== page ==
Barge cancellation leaves western Nunavut in the lurch
Sea ice prevents delivery of fuel, vehicles and construction supplies
CAMBRIDGE BAY—Heavy sea ice on the Arctic coast has prevented a barge from delivering supplies to Cambridge Bay and Kugluktuk in western Nunavut.
Fuel, construction supplies, heavy equipment and vehicles are among the supplies now stranded on a Marine Transportation Services barge in Tuktoyaktuk, N.W.T.
Cambridge Bay business owners were furious to learn yesterday that, after multiple delays, the barge isn’t coming.
Peter Laube of Kalvik Enterprises Ltd., a construction company, called the cancellation a “disgrace” and a “pain.”
Because of the cancellation, Laube now lacks supplies to finish a duplex under construction, and he won’t be able to put a roof on the house where his staff are supposed to live.
Along with other projects Kalvik committed to, he’s looking at a big inconvenience and expenses that he said will add up to roughly $350,000.
“I’ll pay 10 times more to bring in everything in by air,” Laube said.
Bruce Peterson of Inuksuk Enterprises Ltd., a general contracting company, had ordered two trucks, as well as a big order of pop for his new corner store, among other supplies and equipment.
Now he’ll have to fly in the pop at an extra cost of $1.25 can, a cost which he said he’ll end up absorbing.
“It throws a wrench into your plans,” Peterson said. “This is going to affect a lot of people in Cambridge Bay. A lot of people now driving ATVs were waiting for their vehicles.”
Now they’ll be waiting a year, making payments on trucks they can’t drive, while still others will take out mortgages to cover projects they’ve committed to but can’t start, he said.
“If this happened anywhere else in Canada, there would be an uproar,” Peterson said.
The Hamlet of Cambridge Bay will also miss out on essential supplies, said SAO Marla Limousin, including a new garbage truck, a new sewage truck and three pick-up trucks.
“The most important and critical is the chlorine for the water treatment,” Limousin said.
The barge is operated by the Government of the Northwest Territories’ Marine Transportation Services, or MTS.
The GNWT describes the service as providing “reliable barging services and deck cargo transportation from the Port of Hay River to NWT communities on the Mackenzie River and Arctic Ocean supply route.”
But on Monday, Oct. 1, MTS cancelled its barge to western Nunavut, citing ice, weather and safety issues.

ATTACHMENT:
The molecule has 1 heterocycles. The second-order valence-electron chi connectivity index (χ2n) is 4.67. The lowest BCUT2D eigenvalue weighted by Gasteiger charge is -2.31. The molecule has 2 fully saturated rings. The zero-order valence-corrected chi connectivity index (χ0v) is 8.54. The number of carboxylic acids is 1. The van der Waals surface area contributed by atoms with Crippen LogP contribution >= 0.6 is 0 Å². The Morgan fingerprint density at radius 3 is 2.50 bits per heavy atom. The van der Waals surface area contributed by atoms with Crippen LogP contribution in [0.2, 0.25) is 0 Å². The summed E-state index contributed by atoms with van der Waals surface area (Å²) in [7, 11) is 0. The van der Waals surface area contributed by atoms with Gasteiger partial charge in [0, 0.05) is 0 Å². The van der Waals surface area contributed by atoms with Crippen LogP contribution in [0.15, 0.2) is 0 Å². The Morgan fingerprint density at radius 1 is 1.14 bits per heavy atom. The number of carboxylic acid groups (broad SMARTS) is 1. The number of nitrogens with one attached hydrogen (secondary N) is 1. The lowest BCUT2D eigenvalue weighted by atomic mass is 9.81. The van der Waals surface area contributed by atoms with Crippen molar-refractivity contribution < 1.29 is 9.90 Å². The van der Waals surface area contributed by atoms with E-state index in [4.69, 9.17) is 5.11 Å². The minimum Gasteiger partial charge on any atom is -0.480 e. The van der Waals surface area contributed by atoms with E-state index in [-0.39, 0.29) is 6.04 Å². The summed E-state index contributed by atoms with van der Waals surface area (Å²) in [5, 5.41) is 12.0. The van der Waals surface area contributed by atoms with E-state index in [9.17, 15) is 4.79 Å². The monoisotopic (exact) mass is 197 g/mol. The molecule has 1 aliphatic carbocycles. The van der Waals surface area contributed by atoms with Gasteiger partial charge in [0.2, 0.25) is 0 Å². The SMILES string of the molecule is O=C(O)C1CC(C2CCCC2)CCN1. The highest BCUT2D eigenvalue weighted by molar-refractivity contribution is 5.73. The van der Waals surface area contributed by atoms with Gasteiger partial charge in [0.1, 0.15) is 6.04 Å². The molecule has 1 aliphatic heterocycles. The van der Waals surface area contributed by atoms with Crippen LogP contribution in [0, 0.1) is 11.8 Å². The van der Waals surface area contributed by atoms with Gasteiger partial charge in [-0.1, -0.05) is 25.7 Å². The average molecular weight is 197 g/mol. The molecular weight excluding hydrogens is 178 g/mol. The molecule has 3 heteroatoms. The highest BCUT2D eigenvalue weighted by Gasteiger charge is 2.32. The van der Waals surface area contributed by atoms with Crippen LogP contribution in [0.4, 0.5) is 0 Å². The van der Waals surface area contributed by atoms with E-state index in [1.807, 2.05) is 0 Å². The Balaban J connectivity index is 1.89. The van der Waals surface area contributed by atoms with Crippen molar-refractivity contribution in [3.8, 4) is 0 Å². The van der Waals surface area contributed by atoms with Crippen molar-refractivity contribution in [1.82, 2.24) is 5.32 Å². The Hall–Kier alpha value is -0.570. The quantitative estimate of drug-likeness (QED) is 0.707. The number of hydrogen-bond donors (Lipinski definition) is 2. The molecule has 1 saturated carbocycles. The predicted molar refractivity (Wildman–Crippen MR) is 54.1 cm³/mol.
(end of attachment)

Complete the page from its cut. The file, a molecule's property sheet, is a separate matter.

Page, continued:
The barge out of Tuktoyaktuk was supposed to arrive today in Cambridge Bay and on Oct. 4 in Kugluktuk.
This was MTS’s second season of barging, after the N.W.T. government purchased the assets of Northern Transportation Co. Ltd. for $7.5 million in 2016 “to protect the petroleum product supply chain for N.W.T. communities along the Mackenzie River and Arctic coast.”
But western Nunavut experienced an unusually cold September, with temperatures of 2.6 degrees below the norm for the month in Cambridge Bay and 3.7 degrees in Kugluktuk, leading to more sea ice.
Laube faced a similar cancellation in 2014, when the NTCL barge didn’t make it in to Cambridge Bay due to ice conditions.
Now, Laube said he would like to see a class action suit brought against MTS.
Peterson said that he expects in the future, many in western Nunavut will likely purchase what they need from suppliers in Montreal, rather than from Yellowknife or Edmonton, and ship those supplies from the east.
He said he doesn’t understand why MTS waited so long to move its barge.
“They should have come here a long time ago and gotten us out of the way,” said Peterson. “We trusted MTS to deliver.”
On Facebook, MTS client Suzanne Maniyogina said the company changed its estimated arrival date at least three times.
“Oct. 2 was obviously too late. We all knew it but they kept telling us they would make it on time. ”
In response to the cancellation, the Kitikmeot Chamber of Commerce decided to organize a meeting Wednesday night for everyone in the region affected by the barge cancellation.
The meeting is to take place at 6 p.m. at the Luke Novoligak Hall in Cambridge Bay. You can also dial in for a teleconference at 1-867-292-3030, access code 827-0188.
The N.W.T.’s Department of Infrastructure was expected to issue a statement later Oct. 2, but that did not take place.